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Trends in Molecular Medicine
This journal offers authors two options (open access or subscription) to publish research

Nov 01, 2021

Volume 27Issue 11p1017-1084, e1-e2
Enhancers are sequences in the genome (like segments on a thread) that affect gene expression of a nearby gene by recruiting specific proteins (like buttons in the cover image) to a distal site, which then activate gene expression. On pages 1060–1073 Claringbould and Zaugg review the role of enhancers in driving diseaserelated processes and discuss impaired enhancer function through chromosomal rearrangement, genetic variation within enhancers, or epigenetic modulation. Cover image by Riou via gettyimages....
Enhancers are sequences in the genome (like segments on a thread) that affect gene expression of a nearby gene by recruiting specific proteins (like buttons in the cover image) to a distal site, which then activate gene expression. On pages 1060–1073 Claringbould and Zaugg review the role of enhancers in driving diseaserelated processes and discuss impaired enhancer function through chromosomal rearrangement, genetic variation within enhancers, or epigenetic modulation. Cover image by Riou via gettyimages.

TrendsTalk

  • Stories in Molecular Medicine November 2021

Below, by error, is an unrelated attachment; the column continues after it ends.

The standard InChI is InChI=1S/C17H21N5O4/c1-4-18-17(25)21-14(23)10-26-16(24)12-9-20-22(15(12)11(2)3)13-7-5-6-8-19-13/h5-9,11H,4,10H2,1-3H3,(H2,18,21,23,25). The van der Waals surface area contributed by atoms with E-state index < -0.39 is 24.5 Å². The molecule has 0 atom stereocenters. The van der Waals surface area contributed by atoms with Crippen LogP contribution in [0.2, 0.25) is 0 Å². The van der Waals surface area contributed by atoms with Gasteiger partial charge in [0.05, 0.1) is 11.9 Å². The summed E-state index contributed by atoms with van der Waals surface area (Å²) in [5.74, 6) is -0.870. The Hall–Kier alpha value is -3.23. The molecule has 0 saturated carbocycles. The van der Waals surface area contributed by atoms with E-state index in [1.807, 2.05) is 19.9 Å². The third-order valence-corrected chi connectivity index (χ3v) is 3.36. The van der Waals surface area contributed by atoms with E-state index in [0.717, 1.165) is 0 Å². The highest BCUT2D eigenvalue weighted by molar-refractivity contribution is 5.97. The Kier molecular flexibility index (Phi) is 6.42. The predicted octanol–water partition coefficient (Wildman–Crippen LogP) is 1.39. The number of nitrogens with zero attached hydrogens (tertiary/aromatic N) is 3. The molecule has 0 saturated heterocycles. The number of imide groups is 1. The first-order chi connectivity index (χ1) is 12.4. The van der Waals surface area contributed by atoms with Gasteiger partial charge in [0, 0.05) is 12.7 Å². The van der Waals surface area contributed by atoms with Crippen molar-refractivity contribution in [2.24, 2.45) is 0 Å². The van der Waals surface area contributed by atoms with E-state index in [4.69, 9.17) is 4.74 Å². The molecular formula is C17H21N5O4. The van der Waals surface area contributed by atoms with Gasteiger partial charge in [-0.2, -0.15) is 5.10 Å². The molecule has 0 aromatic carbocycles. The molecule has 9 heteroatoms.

Life experiences influence our research and motivate us to ask scientific questions and shape research goals. Here, Trends in Molecular Medicine authors share their journey in science. Their portraits highlight the diversity of scientists and that there is no standard career in science. We hope that these inspiring stories help to build bridges of understanding between science and society and motivate others to join the melting pot of scientific disciplines united in Trends in Molecular Medicine.

Spotlight

  • Special delivery! CAR-T cells transport RN7SL1 to the tumor microenvironment

    • W. Sam Nutt,
    • Shivani Srivastava
    In a recent Cell publication, Johnson et al. demonstrate that engineering chimeric antigen receptor (CAR)-T cells to produce RN7SL1, a novel RNA adjuvant that activates the viral sensors RIG-I and MDA5, improves intrinsic CAR-T cell function, activates tumor-infiltrating myeloid cells, and enhances endogenous tumor-specific T cell responses, resulting in improved tumor control despite CAR antigen loss in multiple mouse models.

Opinion

  • Targeting synaptic plasticity in schizophrenia: insights from genomic studies

    • Arne W. Mould,
    • Nicola A. Hall,
    • Ira Milosevic,
    • Elizabeth M. Tunbridge
    Patients with schizophrenia experience cognitive dysfunction and negative symptoms that do not respond to current drug treatments. Historical evidence is consistent with the hypothesis that these deficits are due, at least in part, to altered cortical synaptic plasticity (the ability of synapses to strengthen or weaken their activity), making this an attractive pathway for therapeutic intervention. However, while synaptic transmission and plasticity is well understood in model systems, it has been challenging to identify specific therapeutic targets for schizophrenia.